Are we living in the Matrix?

 ( Image Credit:  Hersson Piratoba)

(Image Credit: Hersson Piratoba)

According to a recent interview in the New Yorker, Simulation theory has caught on with tech billionaires in Silicon Valley. Elon Musk, founder of SpaceX, Tesla, Paypal, and soon to be grand dictator of Mars, said in June that there's a one in a billion chance that we're not living in a computer simulation. So to recap, that's a billion to one chance that we are in a simulation.

His logic is that if simulating reality were possible (I think it's implied we're talking about some highly advanced alien civilization here, not humans), it's highly likely that there are billions of simulations running in parallel. And since we have no way of telling if we're in a simulation or not, this means that our chances of being in the one version of reality amongst those billions of other simulations are very small indeed.

Also according to the same New Yorker interview, two unnamed tech billionaires are paying scientists to try to break us out of the Matrix. Since there are some very rich and powerful people interested in Simulation theory, I'd like to examine it more closely through a scientific lens.

Science: The intellectual and practical activity encompassing the systematic study of the structure and behavior of the physical and natural world through observation and experiment

Let's define science ------------------------------>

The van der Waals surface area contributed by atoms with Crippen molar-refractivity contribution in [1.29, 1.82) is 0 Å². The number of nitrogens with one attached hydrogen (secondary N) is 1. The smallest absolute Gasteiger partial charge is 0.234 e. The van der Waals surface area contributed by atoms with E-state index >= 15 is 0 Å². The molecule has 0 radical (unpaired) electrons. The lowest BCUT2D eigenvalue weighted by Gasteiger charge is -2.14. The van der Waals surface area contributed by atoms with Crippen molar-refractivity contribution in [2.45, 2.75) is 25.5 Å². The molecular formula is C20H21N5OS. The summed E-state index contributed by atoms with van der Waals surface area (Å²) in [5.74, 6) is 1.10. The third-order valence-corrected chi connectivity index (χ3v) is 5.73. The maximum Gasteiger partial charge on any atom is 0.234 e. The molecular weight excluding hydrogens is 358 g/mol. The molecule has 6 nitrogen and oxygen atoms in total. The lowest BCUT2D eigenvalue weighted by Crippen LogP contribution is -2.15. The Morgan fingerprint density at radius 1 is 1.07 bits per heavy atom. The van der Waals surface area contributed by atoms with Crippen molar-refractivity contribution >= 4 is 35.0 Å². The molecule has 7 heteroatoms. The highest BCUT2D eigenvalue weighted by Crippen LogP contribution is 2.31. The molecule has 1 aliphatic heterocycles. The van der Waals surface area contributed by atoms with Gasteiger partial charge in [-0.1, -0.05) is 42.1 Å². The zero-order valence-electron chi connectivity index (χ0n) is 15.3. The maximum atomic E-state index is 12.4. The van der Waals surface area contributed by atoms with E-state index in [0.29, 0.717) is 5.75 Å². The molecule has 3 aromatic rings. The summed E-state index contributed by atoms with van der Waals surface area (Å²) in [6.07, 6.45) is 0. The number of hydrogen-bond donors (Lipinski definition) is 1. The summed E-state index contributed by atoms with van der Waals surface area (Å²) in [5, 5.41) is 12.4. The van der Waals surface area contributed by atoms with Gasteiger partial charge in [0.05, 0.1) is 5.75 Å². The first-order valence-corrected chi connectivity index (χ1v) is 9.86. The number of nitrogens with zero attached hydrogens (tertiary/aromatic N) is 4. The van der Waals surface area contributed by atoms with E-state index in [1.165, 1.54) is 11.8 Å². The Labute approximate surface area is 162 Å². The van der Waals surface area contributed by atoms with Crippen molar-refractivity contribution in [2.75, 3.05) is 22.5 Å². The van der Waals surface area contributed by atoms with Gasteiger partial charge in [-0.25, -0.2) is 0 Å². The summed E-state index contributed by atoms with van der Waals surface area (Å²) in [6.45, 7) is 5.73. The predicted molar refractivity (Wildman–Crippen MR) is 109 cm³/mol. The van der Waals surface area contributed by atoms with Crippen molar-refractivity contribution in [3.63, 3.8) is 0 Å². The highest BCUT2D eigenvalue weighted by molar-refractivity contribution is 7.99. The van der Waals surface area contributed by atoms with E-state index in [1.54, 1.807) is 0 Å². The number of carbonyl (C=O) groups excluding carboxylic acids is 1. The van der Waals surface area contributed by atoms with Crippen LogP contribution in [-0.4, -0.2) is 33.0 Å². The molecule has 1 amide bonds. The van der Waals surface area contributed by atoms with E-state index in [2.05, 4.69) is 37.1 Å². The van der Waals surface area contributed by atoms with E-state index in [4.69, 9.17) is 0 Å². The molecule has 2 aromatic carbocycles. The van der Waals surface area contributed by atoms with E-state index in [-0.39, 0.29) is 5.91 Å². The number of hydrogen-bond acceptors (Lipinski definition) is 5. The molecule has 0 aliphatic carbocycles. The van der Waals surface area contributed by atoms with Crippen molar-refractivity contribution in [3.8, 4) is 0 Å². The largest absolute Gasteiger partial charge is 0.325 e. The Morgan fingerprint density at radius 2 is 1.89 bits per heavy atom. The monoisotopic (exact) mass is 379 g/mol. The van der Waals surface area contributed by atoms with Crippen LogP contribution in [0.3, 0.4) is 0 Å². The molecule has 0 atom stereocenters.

The key words in this definition are observation and experiment. For something to be classified as science, it must be testable. This is why things such as astrology, scientific racism, cryptozoology, the flat earth society, climate change deniers, etc, are not considered scientific - they simply are not testable.

Even some areas traditionally thought of as scientific do not follow this definition. For example, my favorite 'science' topic bordering on pseudoscience is string theory. String theory is a mathematical construct that the universe is made out of tiny vibrating things - it leads to cool predictions like 11-dimensional space and alternate universes. However, there is no way to test it.

I'm an observer. I'd like to talk about some testable predictions of Simulation theory.

  1. It might be possible to observe little glitches in the system. Think of the déjà vu scene in the Matrix where Neo sees the same black cat walking by twice. However, this seems unlikely given the sophistication it takes to simulate billions of people and the physics engine to accompany them. A philosopher who has done a bunch of thinking about Simulation theory, Nick Bostrom, stipulated that it might be possible to detect glitches in the system if they are plopped right into our laps. He said that a window could potentially pop up saying: "You are living in a simulation. Click here for more information."
  2. Another interesting way to investigate this theory scientifically would be to create simulated consciousness for ourselves. To date, while we have been able to do impressive things with computers, the AI we create is not fully conscious (think Skynet). Developing AI to investigate if a simulated universe is possible would fall under the category of experimentation.

However, even though the observations and experiments listed above may help to investigate this theory, Simulated reality by definition may be impossible to prove. At this point, my brain is really starting to hurt. 

It turns out that experimenting or making observations in a simulated reality may be part of a nested simulation. This means that we may not be able to trust anything we observe in our 'reality' because it could be part of a separate simulation. Bummer. 

So what do I believe and where can I leave off this discussion after making everyone thoroughly freaked out? My scientific brain tells me that this theory is not fully testable. So while it's a fun thought experiment to play around with, I'm not prescribing to Simulation theory. But trust me, I'll be keeping my eyes peeled for glitches for at least the next week!